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Watford insists Udinese don't control their recruitment policy and Gianfranco Zola has final say
Watford have denied fellow Pozzo-owned club Udinese apply pressure on the Hornets’ recruitment policy and insist Gianfranco Zola has the final decision on all signings.
Udinese owner Gianpaolo Pozzo has no formal role at the Hornets and it is his son Gino who works closely with chief executive Scott Duxbury and technical director Gian Luca Nani.
Gino Pozzo does have excellent knowledge of Udinese’s players and unrivalled contacts at the Serie A club, having held positions at the club in the past.
The majority of Watford’s signings in the last 18 months have come from Udinese or Granada, the two other clubs owned by the Pozzo family.
On the whole it has proved very beneficial but there have been a few players who have failed to make a positive impact and that point was raised at the fans’ forum on Monday night, where the panel consisted of Zola, Duxbury, Nani and non-executive director Stuart Timperley.
One supporter queried whether the Hornets, and particularly Zola, controlled the club’s transfer policy or whether it was imposed on them.
Duxbury replied: “The best way to describe it is that we are independent and as a group we [Zola, Nani, Gino Pozzo and Duxbury] decide which players are needed to benefit the team.
“We have the advantage that we have a good relationship with Udinese and Granada and we decide which players at those clubs would benefit Watford. If the player wants to come and we can reach an agreement, then clearly we have an advantage when trying to get those players.
“But we are not restricted to players from Udinese or Granada. We are looking at players from the UK and the rest of the world but we have the advantage of the relationship with Udinese and Granada. The decision on whether we want those players lies entirely with those at this football club. It would be silly not to utilise that relationship but we are certainly not restricted. It is always our choice and then it is like any other negotiation regarding whether the player will come here.”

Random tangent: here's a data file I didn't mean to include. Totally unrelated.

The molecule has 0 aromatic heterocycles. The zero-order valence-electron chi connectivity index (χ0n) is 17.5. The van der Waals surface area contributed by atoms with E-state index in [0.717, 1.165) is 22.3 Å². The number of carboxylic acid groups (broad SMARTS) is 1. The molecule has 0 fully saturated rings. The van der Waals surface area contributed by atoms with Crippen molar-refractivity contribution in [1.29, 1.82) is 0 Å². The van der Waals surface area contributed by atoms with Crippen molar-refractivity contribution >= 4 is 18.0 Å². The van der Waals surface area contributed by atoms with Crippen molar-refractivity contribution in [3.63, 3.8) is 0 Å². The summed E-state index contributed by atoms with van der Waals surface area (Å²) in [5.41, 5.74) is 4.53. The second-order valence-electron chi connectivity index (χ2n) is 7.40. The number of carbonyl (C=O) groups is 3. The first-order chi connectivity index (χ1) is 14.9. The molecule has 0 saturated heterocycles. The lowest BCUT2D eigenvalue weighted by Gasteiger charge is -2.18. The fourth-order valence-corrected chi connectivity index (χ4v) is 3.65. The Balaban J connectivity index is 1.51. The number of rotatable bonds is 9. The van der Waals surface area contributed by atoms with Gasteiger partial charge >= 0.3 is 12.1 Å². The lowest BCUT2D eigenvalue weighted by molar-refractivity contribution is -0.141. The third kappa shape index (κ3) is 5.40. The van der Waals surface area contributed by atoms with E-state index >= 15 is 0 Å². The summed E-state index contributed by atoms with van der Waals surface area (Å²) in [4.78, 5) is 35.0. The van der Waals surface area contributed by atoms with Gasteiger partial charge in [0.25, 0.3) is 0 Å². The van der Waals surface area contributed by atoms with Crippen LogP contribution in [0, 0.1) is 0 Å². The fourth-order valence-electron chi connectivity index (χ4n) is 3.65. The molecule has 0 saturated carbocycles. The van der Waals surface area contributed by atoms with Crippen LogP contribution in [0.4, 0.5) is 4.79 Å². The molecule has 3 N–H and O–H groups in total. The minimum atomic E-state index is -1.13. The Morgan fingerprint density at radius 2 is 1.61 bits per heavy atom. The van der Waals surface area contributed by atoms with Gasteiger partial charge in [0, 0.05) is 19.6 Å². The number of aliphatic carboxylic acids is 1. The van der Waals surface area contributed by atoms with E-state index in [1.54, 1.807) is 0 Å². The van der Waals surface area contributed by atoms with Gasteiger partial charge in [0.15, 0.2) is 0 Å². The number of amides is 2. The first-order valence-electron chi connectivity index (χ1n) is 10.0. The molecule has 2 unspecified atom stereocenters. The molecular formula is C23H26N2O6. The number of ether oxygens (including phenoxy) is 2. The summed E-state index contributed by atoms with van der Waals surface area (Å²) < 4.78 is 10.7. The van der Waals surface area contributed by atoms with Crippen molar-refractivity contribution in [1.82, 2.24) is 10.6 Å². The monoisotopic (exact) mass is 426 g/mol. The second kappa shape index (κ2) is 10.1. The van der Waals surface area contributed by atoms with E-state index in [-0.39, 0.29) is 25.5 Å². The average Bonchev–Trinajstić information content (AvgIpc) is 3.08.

When asked how much independence Zola has, Nani added: “We work like a team. We have scouts all around the world and together we get a decision. Sometimes Gianfranco spends 20 hours of a day on his job so he doesn’t always have the time to travel to watch a player. That is my job and the scouting network’s.
“We really trust each other. We try to share opinion together. This year the owner (Gino Pozzo) moved to London so we now have the advantage of his great knowledge of football. We all work like a team.”
The recruitment of a player usually starts with Zola and the Hornets’ hierarchy identifying where the squad needs strengthening. The scouting network and Nani then compile a list of four or five potential signings who could be suitable. Zola will then view DVDs of the targets and potentially watch a player live and then the Italian decides which player he wants.
Zola explained: “In this country you are used to the manager who does everything; he picks the team, gets the players and has to deal with all the agents. The structure at the majority of the bigger clubs in Europe is different. The manager or head coach works with the team.
“Of course the club doesn’t go and buy players by chance, they follow the logic. The club knows I like to play a certain way, I give the club directions and the idea of what I need such as the type of player.
“The good thing about this club is they can give me not one or two choices but four or five choices in that position. So if you play 3-5-2, you need wide players with certain qualities and they will give me four or five choices which other clubs maybe can’t do.
“I am offered a selection of players and then I say ‘I like him’. That is an asset and the know-how has been a big asset at other clubs and it is here. So far it has worked well.”
One fan queried why the Hornets had similar players in the same position, although he refused to name who he was referring to when asked by the panel.
Duxbury replied: “There are a lot of Saturday and then Tuesday games in the Championship and last season there were almost two separate teams playing, so we sat down at the end of the season and were mindful that we needed several players for the one position depending on the formation we were going to play.
“Hindsight is a wonderful thing. We really did think that we had the blend in the squad and the right players for this campaign. It is easy to look back now and say maybe we got that wrong.
“We did build the squad with the number of fixtures in the Championship in mind. It is our squad and we take the responsibility for where we are now.
“We believe in the squad, we believe in the composition and we believe we will achieve success,” the Watford chief executive added.
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